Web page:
Since you’re a well-respected expert in customer service, based on your observations, are these just coincidences or rare cases, or a real signal that Amazon’s service experience is going downhill?
In your opinion, by treating customers like that, can we still call Amazon a customer-centric, not to say the earth’s most customer-centric company?
I would love to hear your thoughts.
I just saw your post today – my apologies for not responding earlier!
It’s a great question, and my spidey-sense is that they aren’t necessarily getting worse, as much as other organizations, and customer expectations, are surpassing them.
When I look at the experience that Amazon currently provides, is it truly worse than it used to be? If so, in what way? I honestly can’t remember well enough to compare. What I do know is that it seems as though a lot of companies have been able to match Amazon’s magnificent processes and their convenience factor (Wayfair and Walmart, just to name a couple). But these companies appear to be much more responsive and proactive when it comes to the human side.
I have had occasion to reach out to both Wayfair and Walmart on a couple of non-standard issues over the last year. Things that didn’t fall under the purview of any single department. In both cases, I was quickly, efficiently and warmly directed to someone who could do something about it. In the case of Walmart, I actually got a follow-up call from a senior manager wanting to know more – so he could make sure this wasn’t a larger systemic issue. With Amazon, I have had fantastic experiences with standard issues and questions, but overwhelming frustration with anything that fell in the cracks between their departments or processes.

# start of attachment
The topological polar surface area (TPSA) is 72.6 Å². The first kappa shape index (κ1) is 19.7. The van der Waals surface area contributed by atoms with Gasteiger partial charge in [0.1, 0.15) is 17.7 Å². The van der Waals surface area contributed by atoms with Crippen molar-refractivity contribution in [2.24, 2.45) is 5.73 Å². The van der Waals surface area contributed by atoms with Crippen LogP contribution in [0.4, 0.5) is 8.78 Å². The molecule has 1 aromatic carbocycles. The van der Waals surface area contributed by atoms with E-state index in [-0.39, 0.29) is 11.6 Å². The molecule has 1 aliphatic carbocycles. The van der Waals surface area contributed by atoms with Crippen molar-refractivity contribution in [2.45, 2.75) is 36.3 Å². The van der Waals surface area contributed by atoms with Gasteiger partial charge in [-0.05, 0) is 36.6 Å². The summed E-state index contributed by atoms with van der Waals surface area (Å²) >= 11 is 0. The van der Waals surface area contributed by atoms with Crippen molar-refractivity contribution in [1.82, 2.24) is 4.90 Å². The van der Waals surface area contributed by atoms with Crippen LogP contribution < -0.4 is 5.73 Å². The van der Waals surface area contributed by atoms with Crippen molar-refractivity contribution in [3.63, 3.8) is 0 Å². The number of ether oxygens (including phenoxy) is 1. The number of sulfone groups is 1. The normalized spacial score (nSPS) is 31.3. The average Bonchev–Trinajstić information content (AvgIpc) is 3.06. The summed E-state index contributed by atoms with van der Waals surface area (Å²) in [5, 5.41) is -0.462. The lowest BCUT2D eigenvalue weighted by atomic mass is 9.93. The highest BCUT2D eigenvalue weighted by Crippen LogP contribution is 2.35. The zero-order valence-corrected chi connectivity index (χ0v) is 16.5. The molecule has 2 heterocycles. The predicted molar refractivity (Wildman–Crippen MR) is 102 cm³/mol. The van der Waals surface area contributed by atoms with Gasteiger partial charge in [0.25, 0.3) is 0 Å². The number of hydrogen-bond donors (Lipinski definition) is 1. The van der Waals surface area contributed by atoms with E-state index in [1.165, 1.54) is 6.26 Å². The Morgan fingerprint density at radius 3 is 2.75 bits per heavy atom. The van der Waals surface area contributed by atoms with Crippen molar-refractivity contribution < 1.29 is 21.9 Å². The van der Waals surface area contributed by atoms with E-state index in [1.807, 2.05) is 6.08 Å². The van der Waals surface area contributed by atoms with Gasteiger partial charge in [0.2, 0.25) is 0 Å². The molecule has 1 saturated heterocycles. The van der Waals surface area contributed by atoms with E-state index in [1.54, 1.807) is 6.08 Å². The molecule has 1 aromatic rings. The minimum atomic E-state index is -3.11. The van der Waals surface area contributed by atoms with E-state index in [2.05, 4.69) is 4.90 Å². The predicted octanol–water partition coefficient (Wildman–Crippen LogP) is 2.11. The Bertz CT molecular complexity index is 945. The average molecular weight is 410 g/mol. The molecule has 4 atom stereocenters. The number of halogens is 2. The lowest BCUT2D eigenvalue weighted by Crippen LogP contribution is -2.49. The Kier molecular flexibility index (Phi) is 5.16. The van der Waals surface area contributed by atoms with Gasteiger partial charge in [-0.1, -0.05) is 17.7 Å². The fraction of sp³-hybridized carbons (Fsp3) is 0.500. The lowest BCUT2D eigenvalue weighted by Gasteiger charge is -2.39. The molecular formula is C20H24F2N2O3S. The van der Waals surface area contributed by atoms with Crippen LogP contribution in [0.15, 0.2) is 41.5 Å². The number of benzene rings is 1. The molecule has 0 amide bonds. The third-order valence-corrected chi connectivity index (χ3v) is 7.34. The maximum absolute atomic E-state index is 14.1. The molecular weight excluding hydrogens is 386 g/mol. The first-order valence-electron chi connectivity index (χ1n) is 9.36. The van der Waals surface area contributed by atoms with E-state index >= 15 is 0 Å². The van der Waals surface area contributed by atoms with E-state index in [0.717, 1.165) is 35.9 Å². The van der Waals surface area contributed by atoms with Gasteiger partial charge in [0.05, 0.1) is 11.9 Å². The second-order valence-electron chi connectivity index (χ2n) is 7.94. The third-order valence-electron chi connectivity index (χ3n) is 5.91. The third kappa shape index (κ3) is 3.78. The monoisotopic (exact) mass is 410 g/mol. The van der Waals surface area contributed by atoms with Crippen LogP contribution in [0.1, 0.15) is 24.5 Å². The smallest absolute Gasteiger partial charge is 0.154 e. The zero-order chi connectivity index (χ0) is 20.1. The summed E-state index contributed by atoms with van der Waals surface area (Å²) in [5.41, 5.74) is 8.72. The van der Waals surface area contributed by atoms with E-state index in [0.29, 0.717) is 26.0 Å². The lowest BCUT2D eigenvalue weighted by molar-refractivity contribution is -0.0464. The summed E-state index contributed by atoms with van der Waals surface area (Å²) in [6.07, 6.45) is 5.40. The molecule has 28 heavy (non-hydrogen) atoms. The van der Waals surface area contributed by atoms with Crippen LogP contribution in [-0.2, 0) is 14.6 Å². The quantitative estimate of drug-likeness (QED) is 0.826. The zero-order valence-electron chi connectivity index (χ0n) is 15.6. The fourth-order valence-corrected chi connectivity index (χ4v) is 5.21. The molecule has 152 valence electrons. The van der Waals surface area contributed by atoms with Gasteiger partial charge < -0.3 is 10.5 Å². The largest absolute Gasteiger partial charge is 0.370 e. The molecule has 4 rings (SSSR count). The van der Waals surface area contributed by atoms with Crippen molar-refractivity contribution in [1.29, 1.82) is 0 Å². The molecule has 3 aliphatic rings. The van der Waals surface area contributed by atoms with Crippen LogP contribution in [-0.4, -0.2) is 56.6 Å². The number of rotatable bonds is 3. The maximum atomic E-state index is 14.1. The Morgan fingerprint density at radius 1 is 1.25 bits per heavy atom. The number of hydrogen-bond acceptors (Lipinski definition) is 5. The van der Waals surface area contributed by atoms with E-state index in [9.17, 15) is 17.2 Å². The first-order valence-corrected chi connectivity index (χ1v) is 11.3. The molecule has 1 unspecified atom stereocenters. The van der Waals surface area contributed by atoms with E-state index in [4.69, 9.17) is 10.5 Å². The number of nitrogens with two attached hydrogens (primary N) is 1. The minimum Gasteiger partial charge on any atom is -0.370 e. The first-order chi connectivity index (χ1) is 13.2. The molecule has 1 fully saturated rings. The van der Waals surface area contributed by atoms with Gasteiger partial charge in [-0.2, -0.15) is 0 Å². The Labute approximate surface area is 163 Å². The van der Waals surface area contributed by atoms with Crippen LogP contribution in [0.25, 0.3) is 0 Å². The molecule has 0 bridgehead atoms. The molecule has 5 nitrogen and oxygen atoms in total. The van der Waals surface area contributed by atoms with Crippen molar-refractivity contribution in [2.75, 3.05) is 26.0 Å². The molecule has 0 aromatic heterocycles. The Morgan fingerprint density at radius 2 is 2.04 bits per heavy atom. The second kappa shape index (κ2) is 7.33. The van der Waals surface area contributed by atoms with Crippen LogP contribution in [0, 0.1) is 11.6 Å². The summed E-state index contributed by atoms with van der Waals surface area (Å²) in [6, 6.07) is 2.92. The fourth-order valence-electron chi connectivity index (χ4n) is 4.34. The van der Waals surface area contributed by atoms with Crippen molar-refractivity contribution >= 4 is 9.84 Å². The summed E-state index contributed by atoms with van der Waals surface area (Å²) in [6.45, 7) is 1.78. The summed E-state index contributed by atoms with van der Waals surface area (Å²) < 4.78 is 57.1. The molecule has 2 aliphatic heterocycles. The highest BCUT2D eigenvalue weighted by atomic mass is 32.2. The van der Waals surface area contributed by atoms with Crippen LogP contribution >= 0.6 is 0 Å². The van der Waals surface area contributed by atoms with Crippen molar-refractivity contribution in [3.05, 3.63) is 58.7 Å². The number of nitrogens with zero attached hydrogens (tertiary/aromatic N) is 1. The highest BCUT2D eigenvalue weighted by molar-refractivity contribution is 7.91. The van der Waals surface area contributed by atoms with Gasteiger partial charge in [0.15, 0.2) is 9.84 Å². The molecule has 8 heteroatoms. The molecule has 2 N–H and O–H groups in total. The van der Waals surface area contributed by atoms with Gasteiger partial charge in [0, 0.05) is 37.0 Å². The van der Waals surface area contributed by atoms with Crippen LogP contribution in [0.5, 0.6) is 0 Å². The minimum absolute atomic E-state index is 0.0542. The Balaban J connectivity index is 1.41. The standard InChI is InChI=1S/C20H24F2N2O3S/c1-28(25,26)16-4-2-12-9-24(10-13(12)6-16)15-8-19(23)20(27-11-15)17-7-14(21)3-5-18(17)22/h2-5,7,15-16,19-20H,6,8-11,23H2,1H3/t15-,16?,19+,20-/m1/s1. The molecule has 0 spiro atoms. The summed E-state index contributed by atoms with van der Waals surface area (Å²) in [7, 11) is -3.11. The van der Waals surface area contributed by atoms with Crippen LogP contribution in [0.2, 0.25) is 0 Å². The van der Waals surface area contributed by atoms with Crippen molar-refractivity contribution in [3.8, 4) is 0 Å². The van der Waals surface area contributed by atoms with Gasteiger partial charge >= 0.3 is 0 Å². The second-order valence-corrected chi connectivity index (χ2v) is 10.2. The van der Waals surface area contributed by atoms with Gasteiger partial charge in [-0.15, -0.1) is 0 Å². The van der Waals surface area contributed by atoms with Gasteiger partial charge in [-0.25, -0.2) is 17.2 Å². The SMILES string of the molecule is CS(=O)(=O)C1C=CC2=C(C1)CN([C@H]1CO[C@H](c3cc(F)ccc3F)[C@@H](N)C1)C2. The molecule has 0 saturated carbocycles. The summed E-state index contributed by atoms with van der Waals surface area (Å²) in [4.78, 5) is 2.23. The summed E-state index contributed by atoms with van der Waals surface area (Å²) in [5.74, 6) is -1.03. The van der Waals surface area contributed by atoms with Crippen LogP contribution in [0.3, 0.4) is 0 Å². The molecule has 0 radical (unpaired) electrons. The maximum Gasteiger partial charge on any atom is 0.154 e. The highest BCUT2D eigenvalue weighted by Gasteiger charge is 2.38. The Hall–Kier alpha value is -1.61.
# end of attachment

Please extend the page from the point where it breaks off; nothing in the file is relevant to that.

Wayfair has a phone number right on their home page – with humans who are empowered to help. Walmart takes 3 clicks, but you get the same thing. Amazon requires a billion clicks and continual attempts to drive self-serve solutions, then you may eventually get a human as long as you have a standard issue. If you have a non-standard issue, it’s good to have a stiff drink handy.
All this to say that I’m not sure if they have gone downhill, as much as the hill behind them has grown much bigger
Thanks for your reply, Shaun.